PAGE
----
The new study sheds insight on a critical question — just how much methane gas, which in the short-term is a far more powerful global warming agent than carbon dioxide (CO2) — is escaping from drilling, processing, shipping, and burning natural gas in the U.S.? The EPA estimates that, nationally, the “methane leakage” rate is about 1.5 percent, but other recent studies have suggested that is a lowball estimate.

               This new study, while limited in scope to one natural gas field on one particular day in 2012, also argues for a higher estimate of methane leakage, on the order of between 6.2 and 11.7 percent.

               Malcolm Sweeney, a coauthor of the study and a scientist with the Cooperative Institute for Research in Environmental Sciences (CIRES) at the University of Colorado Boulder, told Climate Central that he was surprised by the “huge amount” of methane emissions the study found. “We’re estimating that 9 percent of that is just leaking right out, never getting to the end of the pipeline . . . to the actual user point,” he said.


8. Hallowichs Required to Sign Off on Health Problems

By Don Hopey / Pittsburgh Post-Gazette, August 12

               “The previously confidential agreement to settle a Washington County family's claims that its health and property value were damaged by nearby shale gas development contains lifetime bans on what they can say and do, and also places restrictions on where they may live.

               The 2-year-old settlement agreement, restored to the public court record Monday morning when it was filed with the Washington County prothonotary, prohibits the Hallowich family from living within 2 miles of any existing Marcellus Shale facility owned by Range Resources, MarkWest Energy and Williams Gas/Laurel Mountain Midstream, or within 1,000 feet of any existing natural gas lease involving the companies.

               The 17-page settlement agreement also includes the Hallowiches' previously reported payoff of $750,000, and notes they will continue to receive oil and gas royalties under the terms of a lease agreement entered into by the previous owners of their farm.

               It prohibits them from objecting to any drilling under any new property or residence they may own, and details the lifetime nondisclosure and nondisparagement clauses preventing them from speaking publicly about the settlement or protesting or challenging any gas development activity or lease by the operators. The operators also agreed not to disclose the terms of the settlement nor to disparage the Hallowiches.

               Before signing the agreement in August 2011, Stephanie Hallowich and her husband, Chris, had been vocal critics of the shale gas development that surrounded their 10-acre farm in Mount Pleasant, Washington County.

               The settlement agreement states the companies denied their shale gas development activities caused any health problems, and Matt Pitzarella, a Range spokesman, has repeated that position in recent weeks when the Hallowich case has been in the news.

               "We are pleased that the public now has access to this information, which clearly demonstrates that there [are] absolutely no health, environmental or safety impacts from gas development," Mr. Pitzarella said in an emailed statement.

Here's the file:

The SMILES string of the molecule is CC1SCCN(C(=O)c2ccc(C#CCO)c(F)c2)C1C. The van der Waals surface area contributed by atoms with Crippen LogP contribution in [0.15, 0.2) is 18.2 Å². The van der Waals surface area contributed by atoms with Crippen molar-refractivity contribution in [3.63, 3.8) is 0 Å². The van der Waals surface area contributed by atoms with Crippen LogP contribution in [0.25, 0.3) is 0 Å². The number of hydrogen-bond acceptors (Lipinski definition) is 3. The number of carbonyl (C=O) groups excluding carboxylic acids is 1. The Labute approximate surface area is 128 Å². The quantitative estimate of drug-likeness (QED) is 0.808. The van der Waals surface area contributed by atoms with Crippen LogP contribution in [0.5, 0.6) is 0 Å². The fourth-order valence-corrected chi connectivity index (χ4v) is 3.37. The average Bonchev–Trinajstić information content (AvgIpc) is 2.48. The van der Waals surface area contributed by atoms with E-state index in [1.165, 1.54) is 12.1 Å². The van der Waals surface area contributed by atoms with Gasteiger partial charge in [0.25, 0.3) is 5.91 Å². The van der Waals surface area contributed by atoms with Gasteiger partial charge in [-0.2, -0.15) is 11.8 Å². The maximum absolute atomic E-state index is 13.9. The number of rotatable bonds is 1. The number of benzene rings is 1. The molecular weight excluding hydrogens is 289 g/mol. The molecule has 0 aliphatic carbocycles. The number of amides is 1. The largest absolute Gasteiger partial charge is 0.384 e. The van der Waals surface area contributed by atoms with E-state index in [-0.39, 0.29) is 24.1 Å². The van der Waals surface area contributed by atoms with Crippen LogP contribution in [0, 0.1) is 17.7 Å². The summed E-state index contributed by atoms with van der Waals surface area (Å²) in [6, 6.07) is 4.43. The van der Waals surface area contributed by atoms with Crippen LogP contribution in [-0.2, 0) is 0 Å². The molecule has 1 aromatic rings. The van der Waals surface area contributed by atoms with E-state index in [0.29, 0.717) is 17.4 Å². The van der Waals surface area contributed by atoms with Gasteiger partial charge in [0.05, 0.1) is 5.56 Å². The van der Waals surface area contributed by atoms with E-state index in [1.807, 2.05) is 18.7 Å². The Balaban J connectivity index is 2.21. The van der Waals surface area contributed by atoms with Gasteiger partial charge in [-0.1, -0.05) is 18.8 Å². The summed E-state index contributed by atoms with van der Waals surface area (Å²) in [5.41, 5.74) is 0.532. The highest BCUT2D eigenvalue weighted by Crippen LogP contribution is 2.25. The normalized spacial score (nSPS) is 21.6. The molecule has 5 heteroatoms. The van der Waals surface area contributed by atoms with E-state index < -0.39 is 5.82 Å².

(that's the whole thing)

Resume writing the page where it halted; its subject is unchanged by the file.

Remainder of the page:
The settlement included an admission by the family that it suffered no environmental, health or safety impact from drilling adjacent to their property. The Hallowiches' attorney, Peter Villari, said the companies insisted that such a provision be included in the settlement.

               The settlement document, though relied on by Washington County Judge Paul Pozonsky to approve of and seal the settlement Aug. 23, 2011, was missing from the case file delivered to the prothonotary's office that day. Its absence from the court records was discovered when Debbie O'Dell-Seneca, Washington County Court of Common Pleas president judge, acting on a request by the Pittsburgh Post-Gazette and the Washington Observer-Reporter, ordered the case file unsealed in March 2013.

               Reporters from the Post-Gazette were excluded from the settlement hearing, and when the court released a hearing transcript two weeks ago at the Post-Gazette's request, it contained a statement by Range's attorney that the agreement's gag order applied to the Hallowiches and their children, then ages 7 and 10.

               After the release of the transcript, Mr. Pitzarella said Range never intended for the gag order to apply to the children, but the other companies have not issued similar denials. Kathy K. Condo, an attorney representing MarkWest, declined to comment, and Erin McDowell, Mark West's attorney, did not respond to a request for comment.”


9. A Texan Tragedy: Plenty Of  Oil, No water

“Fracking boom sucks away precious water from beneath the ground, leaving cattle dead, farms bone-dry and people thirsty.

               Beverly McGuire saw the warning signs before the town well went dry: sand in the toilet bowl, the sputter of air in the tap, a pump working overtime to no effect. But it still did not prepare her for the night last month when she turned on the tap and discovered the tiny town where she had made her home for 35 years was out of water. "The day that we ran out of water I turned on my faucet and nothing was there and at that moment I knew the whole of Barnhart was down the tubes," she said, blinking back tears. "I went: 'dear God help us. That was the first thought that came to mind."